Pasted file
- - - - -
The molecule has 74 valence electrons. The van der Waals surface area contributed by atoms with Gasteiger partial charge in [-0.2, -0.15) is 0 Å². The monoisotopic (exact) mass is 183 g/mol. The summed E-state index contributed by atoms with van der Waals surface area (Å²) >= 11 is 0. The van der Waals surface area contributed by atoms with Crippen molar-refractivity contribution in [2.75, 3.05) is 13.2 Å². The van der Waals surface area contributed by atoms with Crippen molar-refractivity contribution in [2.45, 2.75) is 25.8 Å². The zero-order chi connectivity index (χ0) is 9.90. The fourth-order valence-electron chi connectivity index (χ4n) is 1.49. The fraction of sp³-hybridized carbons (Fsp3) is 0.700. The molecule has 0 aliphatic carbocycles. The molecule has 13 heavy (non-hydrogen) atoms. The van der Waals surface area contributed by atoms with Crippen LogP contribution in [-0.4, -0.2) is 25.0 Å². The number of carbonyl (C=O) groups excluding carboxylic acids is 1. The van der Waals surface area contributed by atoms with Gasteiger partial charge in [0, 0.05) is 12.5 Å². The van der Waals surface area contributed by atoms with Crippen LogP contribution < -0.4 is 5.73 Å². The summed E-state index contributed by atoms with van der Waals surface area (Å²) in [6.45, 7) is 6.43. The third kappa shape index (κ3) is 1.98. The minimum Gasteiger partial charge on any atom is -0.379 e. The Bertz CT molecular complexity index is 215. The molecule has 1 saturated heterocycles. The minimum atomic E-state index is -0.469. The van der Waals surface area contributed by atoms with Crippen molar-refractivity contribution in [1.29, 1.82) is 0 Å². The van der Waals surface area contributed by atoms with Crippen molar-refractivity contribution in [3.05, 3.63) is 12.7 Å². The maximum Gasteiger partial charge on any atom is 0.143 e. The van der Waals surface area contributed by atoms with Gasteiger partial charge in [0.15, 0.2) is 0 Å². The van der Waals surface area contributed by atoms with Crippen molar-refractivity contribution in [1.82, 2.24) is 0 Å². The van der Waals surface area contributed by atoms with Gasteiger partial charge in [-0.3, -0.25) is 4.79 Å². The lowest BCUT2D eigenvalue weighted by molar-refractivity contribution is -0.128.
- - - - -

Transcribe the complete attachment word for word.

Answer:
The molecule has 74 valence electrons. The van der Waals surface area contributed by atoms with Gasteiger partial charge in [-0.2, -0.15) is 0 Å². The monoisotopic (exact) mass is 183 g/mol. The summed E-state index contributed by atoms with van der Waals surface area (Å²) >= 11 is 0. The van der Waals surface area contributed by atoms with Crippen molar-refractivity contribution in [2.75, 3.05) is 13.2 Å². The van der Waals surface area contributed by atoms with Crippen molar-refractivity contribution in [2.45, 2.75) is 25.8 Å². The zero-order chi connectivity index (χ0) is 9.90. The fourth-order valence-electron chi connectivity index (χ4n) is 1.49. The fraction of sp³-hybridized carbons (Fsp3) is 0.700. The molecule has 0 aliphatic carbocycles. The molecule has 13 heavy (non-hydrogen) atoms. The van der Waals surface area contributed by atoms with Crippen LogP contribution in [-0.4, -0.2) is 25.0 Å². The number of carbonyl (C=O) groups excluding carboxylic acids is 1. The van der Waals surface area contributed by atoms with Gasteiger partial charge in [0, 0.05) is 12.5 Å². The van der Waals surface area contributed by atoms with Crippen LogP contribution < -0.4 is 5.73 Å². The summed E-state index contributed by atoms with van der Waals surface area (Å²) in [6.45, 7) is 6.43. The third kappa shape index (κ3) is 1.98. The minimum Gasteiger partial charge on any atom is -0.379 e. The Bertz CT molecular complexity index is 215. The molecule has 1 saturated heterocycles. The minimum atomic E-state index is -0.469. The van der Waals surface area contributed by atoms with Crippen molar-refractivity contribution in [1.29, 1.82) is 0 Å². The van der Waals surface area contributed by atoms with Crippen molar-refractivity contribution in [3.05, 3.63) is 12.7 Å². The maximum Gasteiger partial charge on any atom is 0.143 e. The van der Waals surface area contributed by atoms with Gasteiger partial charge in [0.15, 0.2) is 0 Å². The van der Waals surface area contributed by atoms with Crippen molar-refractivity contribution in [1.82, 2.24) is 0 Å². The van der Waals surface area contributed by atoms with Gasteiger partial charge in [-0.3, -0.25) is 4.79 Å². The lowest BCUT2D eigenvalue weighted by molar-refractivity contribution is -0.128.